As has been stated frequently by this reviewer, Liu Chia Liang is a director deserving of worldwide praise. Before films like ‘Once Upon A Time In China’ and ‘Crouching Tiger, Hidden Dragon’ showed critics that martial arts films deserve serious examination, the works of Chang Cheh and Liu Chia Liang were impressing arthouse audiences throughout the 70s. Importantly though, neither director rested solely on the reputation of one film; both are responsible for a numerous landmark productions. Liu Chia Liang’s ‘The 36th Chamber Of Shaolin’ is one such important cinematic moment and remains influential not just in Hong Kong film-making, but also globally.
During a time when Manchu forces are oppressing the people of China to an overwhelming degree, a few rebels attempt to stand up to their rulers. With this resistance appearing in small, disorganised pockets though, these moments of insurgence are quickly extinguished. Liu Yu Te (Liu Chia Hui) observes the actions of this vicious regime, but feels he cannot contribute to the patriotic attempts and therefore decides to continue his study unaffected. When his teacher incites the pupils of the school to make a stand against their oppressors, Liu suddenly feels the courage to play his part in the minimal underground movement. It’s not long before the Manchu officials of the town discover this and, with swift action, they kill Liu’s teacher and father. The naive young student is forced to flee town and after a severe beating at the hands of some patrolling fighters, seeks shelter at the Shaolin temple. Liu gradually recovers from his wounds and begins to notice the regimented kung fu training that the monks engage in. After initial reluctance from the Shaolin abbots, he is accepted as a new trainee and starts at the very first chamber of Shaolin. All are amazed at his rapid progress through the 35 chambers and soon after his fighting ability reaches an impressive level. Overcoming one final hurdle before his graduation from the Shaolin training system, Liu – now dubbed San Te by his fellow monks – asks for a 36th chamber to be created to develop fighters in their battles against the Manchus. This revolutionary proposal sees San Te ejected from Shaolin temple and he now travels to his home town to see what has happened since his exit. Now face-to-face with his old enemies, San Te decides to strike a blow for the innocent and organise his own rebels against the villainous masses.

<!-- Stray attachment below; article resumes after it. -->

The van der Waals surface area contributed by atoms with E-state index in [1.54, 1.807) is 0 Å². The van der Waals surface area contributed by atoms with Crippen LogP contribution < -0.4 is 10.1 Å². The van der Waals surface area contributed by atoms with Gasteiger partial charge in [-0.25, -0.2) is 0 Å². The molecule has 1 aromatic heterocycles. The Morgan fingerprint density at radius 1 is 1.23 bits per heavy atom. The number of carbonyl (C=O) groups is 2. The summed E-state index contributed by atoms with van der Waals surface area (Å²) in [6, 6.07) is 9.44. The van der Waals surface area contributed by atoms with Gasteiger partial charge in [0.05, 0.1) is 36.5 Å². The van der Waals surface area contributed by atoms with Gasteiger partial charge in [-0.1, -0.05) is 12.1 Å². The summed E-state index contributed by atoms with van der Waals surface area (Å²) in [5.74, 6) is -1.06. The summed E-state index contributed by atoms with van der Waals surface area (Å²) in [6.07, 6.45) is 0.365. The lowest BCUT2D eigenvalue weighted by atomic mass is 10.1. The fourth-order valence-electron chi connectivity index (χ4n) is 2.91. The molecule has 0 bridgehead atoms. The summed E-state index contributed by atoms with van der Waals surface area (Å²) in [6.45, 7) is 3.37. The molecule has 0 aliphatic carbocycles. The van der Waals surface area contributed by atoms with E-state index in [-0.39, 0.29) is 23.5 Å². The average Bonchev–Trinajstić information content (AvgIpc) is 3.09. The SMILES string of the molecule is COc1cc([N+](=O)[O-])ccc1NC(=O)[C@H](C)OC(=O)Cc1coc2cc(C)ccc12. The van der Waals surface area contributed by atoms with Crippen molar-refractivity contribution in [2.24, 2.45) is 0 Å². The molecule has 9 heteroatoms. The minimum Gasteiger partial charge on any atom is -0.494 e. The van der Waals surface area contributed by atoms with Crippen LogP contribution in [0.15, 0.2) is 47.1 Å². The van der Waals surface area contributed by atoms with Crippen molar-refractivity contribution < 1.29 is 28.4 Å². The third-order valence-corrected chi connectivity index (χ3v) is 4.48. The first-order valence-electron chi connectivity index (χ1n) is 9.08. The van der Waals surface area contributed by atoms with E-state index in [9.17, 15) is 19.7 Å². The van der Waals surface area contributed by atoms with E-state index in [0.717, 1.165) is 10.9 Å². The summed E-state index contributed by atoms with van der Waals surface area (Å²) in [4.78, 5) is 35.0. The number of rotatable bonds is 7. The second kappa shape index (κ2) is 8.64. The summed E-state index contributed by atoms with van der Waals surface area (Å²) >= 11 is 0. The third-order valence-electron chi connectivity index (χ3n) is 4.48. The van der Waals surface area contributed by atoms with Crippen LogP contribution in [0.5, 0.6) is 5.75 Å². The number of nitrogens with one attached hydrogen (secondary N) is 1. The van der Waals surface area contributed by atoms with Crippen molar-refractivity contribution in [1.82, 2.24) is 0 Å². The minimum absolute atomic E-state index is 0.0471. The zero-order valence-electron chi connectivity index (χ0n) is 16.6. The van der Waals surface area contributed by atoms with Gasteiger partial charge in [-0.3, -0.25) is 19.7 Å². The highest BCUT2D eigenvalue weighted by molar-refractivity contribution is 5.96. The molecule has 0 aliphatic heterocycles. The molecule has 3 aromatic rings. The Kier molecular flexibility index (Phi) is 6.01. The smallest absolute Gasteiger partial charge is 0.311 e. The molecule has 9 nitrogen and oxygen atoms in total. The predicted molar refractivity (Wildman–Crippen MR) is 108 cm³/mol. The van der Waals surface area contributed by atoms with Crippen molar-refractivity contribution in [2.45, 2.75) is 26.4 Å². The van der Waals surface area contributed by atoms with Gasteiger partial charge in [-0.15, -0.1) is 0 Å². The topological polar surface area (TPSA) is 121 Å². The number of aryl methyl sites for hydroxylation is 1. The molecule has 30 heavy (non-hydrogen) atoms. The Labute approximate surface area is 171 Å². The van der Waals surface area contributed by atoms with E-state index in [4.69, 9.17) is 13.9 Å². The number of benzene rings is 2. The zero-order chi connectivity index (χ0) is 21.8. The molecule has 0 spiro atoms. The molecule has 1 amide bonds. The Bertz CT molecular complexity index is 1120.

There had been other martial-arts films that had shown Shaolin instruction, but 1978’s ‘The 36th Chamber Of Shaolin’ was the film that took the concept to its very height. After the film’s release, the genre would never quite be the same again. The in-depth showcase of San Te’s development within the confines of the 35 chambers really makes up the body of the film and this in itself was unique for its time. The actual detail of the temple and its workings are obviously open to conjecture as there is little historical evidence to expand on, but Liu Chia Liang imprints his own personality on this aspect of filming. As a very traditional martial artist, Liang makes sure that the whole offering is steeped in reality and probability.
As the monk San Te – a real name from Chinese history – Liu Chia Hui created the seminal image of the Shaolin monk, a vision that remains imprinted on the minds of fans. Once again, ‘The 36th Chamber Of Shaolin’ brought out this now appreciated facet. The film isn’t just a piece of history though; it offers, to this very day, a compelling and action-packed evening’s viewing. With sharp choreography and a plethora of other attributes, Liu Chia Liang’s classic is much more than the average kung-fu fest.